“From the beginning, this one Church has been marked by a great diversity which comes from both the variety of God’s gifts and the diversity of those who receive them. Within the unity of the People of God, a multiplicity of peoples and cultures is gathered together. Among the Church’s members, there are different gifts, offices, conditions, and ways of life.
“‘Holding a rightful place in the communion of the Church there are also particular Churches that retain their own traditions.’ The great richness of such diversity is not opposed to the Church’s unity. Yet sin and the burden of its consequences constantly threaten the gift of unity. And so the Apostle has to exhort Christians to ‘maintain the unity of the Spirit in bond of peace’.”
To say the Church is one implies that we are participants fully engaged in the same work of bringing about the salvation of all.
If the Church is called “one,” being united together, how does this happen and how does it continue? This is possible by the next word we profess in the Creed when we say the Church is Holy. This holiness that exists within the Church is not taken on by herself, but it is bestowed on her by Christ:
“The Church . . . is held, as a matter of faith, to be unfailingly holy. This is because Christ, the Son of God, who with the Father and the Spirit is hailed as ‘alone holy,’ loved the Church as his Bride, giving himself up for her so as to sanctify her; he joined her to himself as his body and endowed her with the gift of the Holy Spirit for the glory of God. The Church, then, is ‘the holy People of God,’ and her members are called ‘saints’” (CCC, n. 823),
In recent times the idea of the Church being Holy has been challenged by many as a consequence of the clergy abuse scandal. I often find myself reminding the faithful that the actions of a few priests among many in no way spoils or hinders the holiness that exists in the Church. We need to remind the faithful that if we believe that the Church is divinely founded by Christ, then, the holiness that exists through her remains. This holiness has no meaning if it does not rest on the foundation of love and charity. Charity is the soul of holiness to which the Church is endowed. Similarly, charity is also the soul of the holiness of the faithful “that governs, shapes and perfects us in sanctification.” The Catechism expresses this beautifully when it says:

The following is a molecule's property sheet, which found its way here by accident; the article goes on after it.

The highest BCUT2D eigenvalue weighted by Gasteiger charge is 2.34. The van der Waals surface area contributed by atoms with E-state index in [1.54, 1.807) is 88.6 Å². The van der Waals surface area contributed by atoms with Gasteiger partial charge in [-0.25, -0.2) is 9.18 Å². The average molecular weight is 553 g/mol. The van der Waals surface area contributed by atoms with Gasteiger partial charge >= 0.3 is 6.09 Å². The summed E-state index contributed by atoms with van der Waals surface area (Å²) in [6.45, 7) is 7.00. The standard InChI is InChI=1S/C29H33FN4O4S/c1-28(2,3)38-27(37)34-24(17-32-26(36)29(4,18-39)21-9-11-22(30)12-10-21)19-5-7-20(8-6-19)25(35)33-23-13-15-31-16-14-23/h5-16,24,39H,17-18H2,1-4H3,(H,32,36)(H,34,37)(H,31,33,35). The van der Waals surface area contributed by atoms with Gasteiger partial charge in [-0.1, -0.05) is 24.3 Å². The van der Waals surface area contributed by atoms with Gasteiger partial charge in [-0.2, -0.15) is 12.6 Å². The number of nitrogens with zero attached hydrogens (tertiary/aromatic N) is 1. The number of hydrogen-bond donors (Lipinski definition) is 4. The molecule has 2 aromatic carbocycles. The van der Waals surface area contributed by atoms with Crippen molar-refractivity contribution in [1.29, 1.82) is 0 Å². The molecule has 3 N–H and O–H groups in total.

“If the Church was a body composed of different members, it couldn’t lack the noblest of all; it must have a Heart, and a Heart burning with love. And I realized that this love alone was the true motivational force which enables the other members of the Church to act; if it ceased to function, the Apostles would forget to preach the gospel, the Martyrs would refuse to shed their blood. Love, in fact, in the vocation which includes all others; it’s a universe of its own, comprising all time and space — it’s eternal” (CCC, n. 826; the above quotation is from St. Therese of Lisieux).